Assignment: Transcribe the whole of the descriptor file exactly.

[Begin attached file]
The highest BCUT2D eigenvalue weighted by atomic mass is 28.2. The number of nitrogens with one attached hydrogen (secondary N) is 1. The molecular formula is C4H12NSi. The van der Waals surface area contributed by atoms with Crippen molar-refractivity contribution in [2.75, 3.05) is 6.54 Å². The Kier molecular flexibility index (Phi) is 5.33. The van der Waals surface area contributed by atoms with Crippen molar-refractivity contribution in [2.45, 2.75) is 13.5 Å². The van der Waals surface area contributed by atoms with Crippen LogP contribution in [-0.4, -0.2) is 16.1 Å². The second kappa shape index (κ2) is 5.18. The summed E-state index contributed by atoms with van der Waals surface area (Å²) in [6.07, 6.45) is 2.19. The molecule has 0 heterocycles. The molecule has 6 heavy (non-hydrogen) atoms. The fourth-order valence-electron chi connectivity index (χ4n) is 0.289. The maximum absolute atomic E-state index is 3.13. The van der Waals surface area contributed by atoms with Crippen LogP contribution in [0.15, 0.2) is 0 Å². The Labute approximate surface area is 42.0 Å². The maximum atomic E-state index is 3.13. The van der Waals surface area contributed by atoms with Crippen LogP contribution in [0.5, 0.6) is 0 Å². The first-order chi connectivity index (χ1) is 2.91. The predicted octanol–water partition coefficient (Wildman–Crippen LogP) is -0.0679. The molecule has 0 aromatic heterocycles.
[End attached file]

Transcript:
The highest BCUT2D eigenvalue weighted by atomic mass is 28.2. The number of nitrogens with one attached hydrogen (secondary N) is 1. The molecular formula is C4H12NSi. The van der Waals surface area contributed by atoms with Crippen molar-refractivity contribution in [2.75, 3.05) is 6.54 Å². The Kier molecular flexibility index (Phi) is 5.33. The van der Waals surface area contributed by atoms with Crippen molar-refractivity contribution in [2.45, 2.75) is 13.5 Å². The van der Waals surface area contributed by atoms with Crippen LogP contribution in [-0.4, -0.2) is 16.1 Å². The second kappa shape index (κ2) is 5.18. The summed E-state index contributed by atoms with van der Waals surface area (Å²) in [6.07, 6.45) is 2.19. The molecule has 0 heterocycles. The molecule has 6 heavy (non-hydrogen) atoms. The fourth-order valence-electron chi connectivity index (χ4n) is 0.289. The maximum absolute atomic E-state index is 3.13. The van der Waals surface area contributed by atoms with Crippen LogP contribution in [0.15, 0.2) is 0 Å². The Labute approximate surface area is 42.0 Å². The maximum atomic E-state index is 3.13. The van der Waals surface area contributed by atoms with Crippen LogP contribution in [0.5, 0.6) is 0 Å². The first-order chi connectivity index (χ1) is 2.91. The predicted octanol–water partition coefficient (Wildman–Crippen LogP) is -0.0679. The molecule has 0 aromatic heterocycles.